Tobacco Active and Passive Smoking
4. What other biological effects can active smoking cause?
Active smoking causes adverse reproductive outcomes and various health effects other than tumours, including respiratory and cardiovascular diseases.
Nicotine is the major addictive component of tobacco. In the human body, it is transformed into the metabolite cotinine, which is used as a reference to indicate exposure to tobacco smoke since it is found only in smokers and in passive smokers (in blood, urine and saliva).
Air exhaled by smokers contains higher concentrations of the following chemicals: carbon monoxide, benzene and volatile organic compounds. Moreover, some important carcinogens present in tobacco smoke and their metabolites are found in the urine of smokers.
Carcinogens present in tobacco smoke can react with proteins and DNA to form "adducts". Such carcinogen adducts are present in many tissues of smokers at higher levels than in non-smokers, for instance in the respiratory tract, bladder and cervix (neck of the uterus). Some but not all studies have also found adducts in the umbilical cord blood of smoking mothers and in cardiovascular tissues. Adducts can damage cells by producing gene mutations and chromosomal abnormalities.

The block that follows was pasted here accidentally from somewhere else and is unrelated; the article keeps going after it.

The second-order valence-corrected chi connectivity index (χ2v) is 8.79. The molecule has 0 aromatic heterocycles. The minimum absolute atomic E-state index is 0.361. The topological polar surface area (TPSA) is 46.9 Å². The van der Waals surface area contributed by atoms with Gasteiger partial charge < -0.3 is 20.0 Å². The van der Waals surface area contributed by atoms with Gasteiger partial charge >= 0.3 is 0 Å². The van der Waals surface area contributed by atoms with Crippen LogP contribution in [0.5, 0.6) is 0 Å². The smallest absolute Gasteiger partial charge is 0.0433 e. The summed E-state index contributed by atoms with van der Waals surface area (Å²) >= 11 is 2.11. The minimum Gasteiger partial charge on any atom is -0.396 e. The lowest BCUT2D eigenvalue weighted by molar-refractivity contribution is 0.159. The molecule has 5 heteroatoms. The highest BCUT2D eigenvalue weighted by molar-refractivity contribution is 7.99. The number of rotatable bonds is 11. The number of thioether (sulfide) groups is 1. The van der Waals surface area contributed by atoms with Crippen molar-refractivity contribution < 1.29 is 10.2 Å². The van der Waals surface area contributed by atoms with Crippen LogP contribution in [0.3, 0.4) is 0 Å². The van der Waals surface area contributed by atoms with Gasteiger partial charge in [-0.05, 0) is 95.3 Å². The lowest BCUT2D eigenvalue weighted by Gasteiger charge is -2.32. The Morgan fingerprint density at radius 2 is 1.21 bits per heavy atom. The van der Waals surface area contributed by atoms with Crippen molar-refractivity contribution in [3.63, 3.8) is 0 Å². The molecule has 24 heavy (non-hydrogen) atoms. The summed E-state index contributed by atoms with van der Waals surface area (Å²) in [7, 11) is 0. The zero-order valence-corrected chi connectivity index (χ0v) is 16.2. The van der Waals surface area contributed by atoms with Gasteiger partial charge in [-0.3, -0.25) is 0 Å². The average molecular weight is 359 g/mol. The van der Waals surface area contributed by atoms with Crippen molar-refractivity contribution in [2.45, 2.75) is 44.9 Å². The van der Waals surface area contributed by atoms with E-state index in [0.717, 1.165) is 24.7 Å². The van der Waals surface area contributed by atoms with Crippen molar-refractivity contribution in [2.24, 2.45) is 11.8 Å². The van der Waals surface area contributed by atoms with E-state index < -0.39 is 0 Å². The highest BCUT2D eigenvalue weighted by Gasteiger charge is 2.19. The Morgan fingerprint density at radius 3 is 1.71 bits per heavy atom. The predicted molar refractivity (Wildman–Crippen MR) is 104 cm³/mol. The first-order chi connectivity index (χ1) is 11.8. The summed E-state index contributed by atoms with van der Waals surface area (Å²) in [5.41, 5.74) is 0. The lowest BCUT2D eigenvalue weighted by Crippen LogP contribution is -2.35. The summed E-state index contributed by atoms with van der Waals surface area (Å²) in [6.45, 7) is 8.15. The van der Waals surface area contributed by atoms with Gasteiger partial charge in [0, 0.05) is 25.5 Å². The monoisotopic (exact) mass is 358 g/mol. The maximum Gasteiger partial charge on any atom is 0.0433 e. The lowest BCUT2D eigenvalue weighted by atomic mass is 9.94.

Smoking can alter the activity of many enzymes involved in normal body metabolism.
In humans, smoking produces gene mutations and chromosomal abnormalities. Urine from smokers is mutagenic. Relative to non-smokers, lung tumours of smokers have unique features specific to exposure to tobacco smoke. Tobacco smoke is genotoxic in humans and in test animals.
In test animals, exposure to tobacco smoke also alters a variety of enzyme activities, results in formation of DNA adducts in several tissues and alters lung function. More...